Next, whilst using your circular saw, how does it sound? As you use the circular saw, you should become accustomed to the sound of the motor. If it appears that the engine is overworked or that you notice a change in the sound of the circular saw, this could point towards dull blades. Dull blades mean the circular saw has to work harder to cut the material. When doing cutting work, you should feel little to no resistance, and the motor should not sound strained.
Finally, you may notice other features like burn marks and material chipping. As mentioned above, a dull blade requires more force to cut a piece of material. That extra force on your tool will create friction which will lead to burn marks. If your blade has several of these marks, it’s time to sharpen it or replace it!
Perform Regular Simple Inspections
Whenever you use your circular saw, you should perform a simple visual check of the blade. The most obvious signs to look for are broken and rounded teeth. Chipped or broken teeth may mean that the blade is unusable, and sharpening may not work – this depends on the chips’ size and how many teeth are damaged. Alternatively, rounded teeth are a clear indicator that the blade is dull.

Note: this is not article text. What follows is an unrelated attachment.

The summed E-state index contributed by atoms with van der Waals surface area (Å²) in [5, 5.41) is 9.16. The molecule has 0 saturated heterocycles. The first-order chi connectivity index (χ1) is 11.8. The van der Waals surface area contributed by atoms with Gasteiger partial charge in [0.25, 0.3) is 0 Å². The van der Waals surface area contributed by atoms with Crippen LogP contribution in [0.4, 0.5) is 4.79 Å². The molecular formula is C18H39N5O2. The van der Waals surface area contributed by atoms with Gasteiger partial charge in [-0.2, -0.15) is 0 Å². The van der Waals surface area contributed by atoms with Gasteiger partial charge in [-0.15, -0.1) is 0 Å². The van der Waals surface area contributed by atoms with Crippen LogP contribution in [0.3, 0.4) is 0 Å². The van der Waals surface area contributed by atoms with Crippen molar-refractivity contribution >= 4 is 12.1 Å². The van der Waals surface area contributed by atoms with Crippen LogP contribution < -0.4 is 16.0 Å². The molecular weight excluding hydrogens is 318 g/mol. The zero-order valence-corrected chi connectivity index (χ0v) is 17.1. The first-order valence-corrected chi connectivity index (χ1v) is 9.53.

How to Sharpen a Circular Saw Blade – a Step-by-Step Guide
Now that you understand the pros and cons of self-sharpening or simply replacing them, we can look at how to sharpen a circular saw blade manually. This job requires a decent knowledge of tools and should not be attempted by those who have limited DIY skills.
Step 1: Detach the Blade from the Circular Saw
It should be obvious, but you cannot sharpen a circular saw blade whilst it is still attached to the tool! Hopefully, you should have read the instruction manual fully and be competent in changing and removing the blades. A blade release switch usually allows you to remove the saw blade without too much effort quickly.